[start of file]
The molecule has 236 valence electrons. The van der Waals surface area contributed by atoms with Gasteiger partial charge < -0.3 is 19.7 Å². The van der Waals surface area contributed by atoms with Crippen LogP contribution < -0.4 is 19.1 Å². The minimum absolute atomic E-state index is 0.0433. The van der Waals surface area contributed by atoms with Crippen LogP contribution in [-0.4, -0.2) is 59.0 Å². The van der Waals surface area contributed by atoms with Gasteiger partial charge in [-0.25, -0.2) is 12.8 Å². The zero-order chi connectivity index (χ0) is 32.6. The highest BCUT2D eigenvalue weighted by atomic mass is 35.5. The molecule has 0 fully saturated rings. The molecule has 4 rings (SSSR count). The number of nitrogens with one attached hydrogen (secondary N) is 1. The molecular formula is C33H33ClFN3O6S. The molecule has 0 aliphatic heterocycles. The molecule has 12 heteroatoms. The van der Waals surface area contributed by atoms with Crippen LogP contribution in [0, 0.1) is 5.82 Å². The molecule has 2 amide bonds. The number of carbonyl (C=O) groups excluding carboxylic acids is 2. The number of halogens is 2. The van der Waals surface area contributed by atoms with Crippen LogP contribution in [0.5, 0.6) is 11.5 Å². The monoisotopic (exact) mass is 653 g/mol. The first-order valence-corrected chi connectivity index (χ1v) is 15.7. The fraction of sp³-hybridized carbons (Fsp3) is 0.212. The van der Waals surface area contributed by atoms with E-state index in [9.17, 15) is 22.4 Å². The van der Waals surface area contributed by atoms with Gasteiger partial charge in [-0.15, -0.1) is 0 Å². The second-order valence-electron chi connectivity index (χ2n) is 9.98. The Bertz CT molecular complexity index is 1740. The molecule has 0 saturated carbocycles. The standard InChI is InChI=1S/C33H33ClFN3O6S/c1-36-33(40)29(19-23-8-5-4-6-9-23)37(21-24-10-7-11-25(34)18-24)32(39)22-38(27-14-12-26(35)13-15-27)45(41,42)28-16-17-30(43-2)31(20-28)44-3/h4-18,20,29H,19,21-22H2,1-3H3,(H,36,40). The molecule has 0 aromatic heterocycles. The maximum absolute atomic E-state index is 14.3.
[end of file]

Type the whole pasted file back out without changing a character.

The molecule has 236 valence electrons. The van der Waals surface area contributed by atoms with Gasteiger partial charge < -0.3 is 19.7 Å². The van der Waals surface area contributed by atoms with Crippen LogP contribution < -0.4 is 19.1 Å². The minimum absolute atomic E-state index is 0.0433. The van der Waals surface area contributed by atoms with Crippen LogP contribution in [-0.4, -0.2) is 59.0 Å². The van der Waals surface area contributed by atoms with Gasteiger partial charge in [-0.25, -0.2) is 12.8 Å². The zero-order chi connectivity index (χ0) is 32.6. The highest BCUT2D eigenvalue weighted by atomic mass is 35.5. The molecule has 0 fully saturated rings. The molecule has 4 rings (SSSR count). The number of nitrogens with one attached hydrogen (secondary N) is 1. The molecular formula is C33H33ClFN3O6S. The molecule has 0 aliphatic heterocycles. The molecule has 12 heteroatoms. The van der Waals surface area contributed by atoms with Crippen LogP contribution in [0, 0.1) is 5.82 Å². The molecule has 2 amide bonds. The number of carbonyl (C=O) groups excluding carboxylic acids is 2. The number of halogens is 2. The van der Waals surface area contributed by atoms with Crippen LogP contribution in [0.5, 0.6) is 11.5 Å². The monoisotopic (exact) mass is 653 g/mol. The first-order valence-corrected chi connectivity index (χ1v) is 15.7. The fraction of sp³-hybridized carbons (Fsp3) is 0.212. The van der Waals surface area contributed by atoms with E-state index in [9.17, 15) is 22.4 Å². The van der Waals surface area contributed by atoms with Gasteiger partial charge in [-0.15, -0.1) is 0 Å². The second-order valence-electron chi connectivity index (χ2n) is 9.98. The Bertz CT molecular complexity index is 1740. The molecule has 0 saturated carbocycles. The standard InChI is InChI=1S/C33H33ClFN3O6S/c1-36-33(40)29(19-23-8-5-4-6-9-23)37(21-24-10-7-11-25(34)18-24)32(39)22-38(27-14-12-26(35)13-15-27)45(41,42)28-16-17-30(43-2)31(20-28)44-3/h4-18,20,29H,19,21-22H2,1-3H3,(H,36,40). The molecule has 0 aromatic heterocycles. The maximum absolute atomic E-state index is 14.3.